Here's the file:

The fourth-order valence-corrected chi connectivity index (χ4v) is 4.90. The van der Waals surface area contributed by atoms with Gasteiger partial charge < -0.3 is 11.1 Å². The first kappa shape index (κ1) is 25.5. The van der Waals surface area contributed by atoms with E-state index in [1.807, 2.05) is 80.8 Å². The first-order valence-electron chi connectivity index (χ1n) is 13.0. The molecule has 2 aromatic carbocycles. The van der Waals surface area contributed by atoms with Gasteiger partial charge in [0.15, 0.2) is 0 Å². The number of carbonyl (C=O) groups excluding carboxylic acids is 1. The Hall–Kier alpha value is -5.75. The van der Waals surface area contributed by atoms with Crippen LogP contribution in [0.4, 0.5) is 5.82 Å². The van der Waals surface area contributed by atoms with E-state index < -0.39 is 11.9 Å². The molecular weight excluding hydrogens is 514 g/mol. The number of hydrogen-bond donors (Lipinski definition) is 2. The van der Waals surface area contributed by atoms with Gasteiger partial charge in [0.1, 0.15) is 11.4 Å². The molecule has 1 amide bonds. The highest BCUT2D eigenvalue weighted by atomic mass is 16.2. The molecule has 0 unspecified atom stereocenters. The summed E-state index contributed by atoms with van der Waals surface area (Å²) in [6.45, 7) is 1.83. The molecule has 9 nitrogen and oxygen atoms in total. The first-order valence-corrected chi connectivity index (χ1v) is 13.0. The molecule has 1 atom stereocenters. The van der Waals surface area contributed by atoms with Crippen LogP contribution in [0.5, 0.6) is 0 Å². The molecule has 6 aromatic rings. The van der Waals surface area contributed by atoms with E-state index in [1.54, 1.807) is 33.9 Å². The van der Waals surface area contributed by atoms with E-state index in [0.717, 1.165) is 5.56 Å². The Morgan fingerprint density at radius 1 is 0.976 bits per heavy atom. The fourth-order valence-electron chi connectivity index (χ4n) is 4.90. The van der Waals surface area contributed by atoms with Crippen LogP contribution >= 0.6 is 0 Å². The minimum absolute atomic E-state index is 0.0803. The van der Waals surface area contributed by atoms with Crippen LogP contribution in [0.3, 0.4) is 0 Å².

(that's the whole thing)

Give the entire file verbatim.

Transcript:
The fourth-order valence-corrected chi connectivity index (χ4v) is 4.90. The van der Waals surface area contributed by atoms with Gasteiger partial charge < -0.3 is 11.1 Å². The first kappa shape index (κ1) is 25.5. The van der Waals surface area contributed by atoms with E-state index in [1.807, 2.05) is 80.8 Å². The first-order valence-electron chi connectivity index (χ1n) is 13.0. The molecule has 2 aromatic carbocycles. The van der Waals surface area contributed by atoms with Gasteiger partial charge in [0.15, 0.2) is 0 Å². The number of carbonyl (C=O) groups excluding carboxylic acids is 1. The Hall–Kier alpha value is -5.75. The van der Waals surface area contributed by atoms with Crippen LogP contribution in [0.4, 0.5) is 5.82 Å². The van der Waals surface area contributed by atoms with E-state index < -0.39 is 11.9 Å². The molecular weight excluding hydrogens is 514 g/mol. The number of hydrogen-bond donors (Lipinski definition) is 2. The van der Waals surface area contributed by atoms with Gasteiger partial charge in [0.1, 0.15) is 11.4 Å². The molecule has 1 amide bonds. The highest BCUT2D eigenvalue weighted by atomic mass is 16.2. The molecule has 0 unspecified atom stereocenters. The summed E-state index contributed by atoms with van der Waals surface area (Å²) in [6.45, 7) is 1.83. The molecule has 9 nitrogen and oxygen atoms in total. The first-order valence-corrected chi connectivity index (χ1v) is 13.0. The molecule has 1 atom stereocenters. The van der Waals surface area contributed by atoms with Crippen LogP contribution in [0.5, 0.6) is 0 Å². The molecule has 6 aromatic rings. The van der Waals surface area contributed by atoms with E-state index in [1.54, 1.807) is 33.9 Å². The van der Waals surface area contributed by atoms with E-state index in [0.717, 1.165) is 5.56 Å². The Morgan fingerprint density at radius 1 is 0.976 bits per heavy atom. The fourth-order valence-electron chi connectivity index (χ4n) is 4.90. The van der Waals surface area contributed by atoms with Crippen LogP contribution >= 0.6 is 0 Å². The minimum absolute atomic E-state index is 0.0803. The van der Waals surface area contributed by atoms with Crippen LogP contribution in [0.3, 0.4) is 0 Å².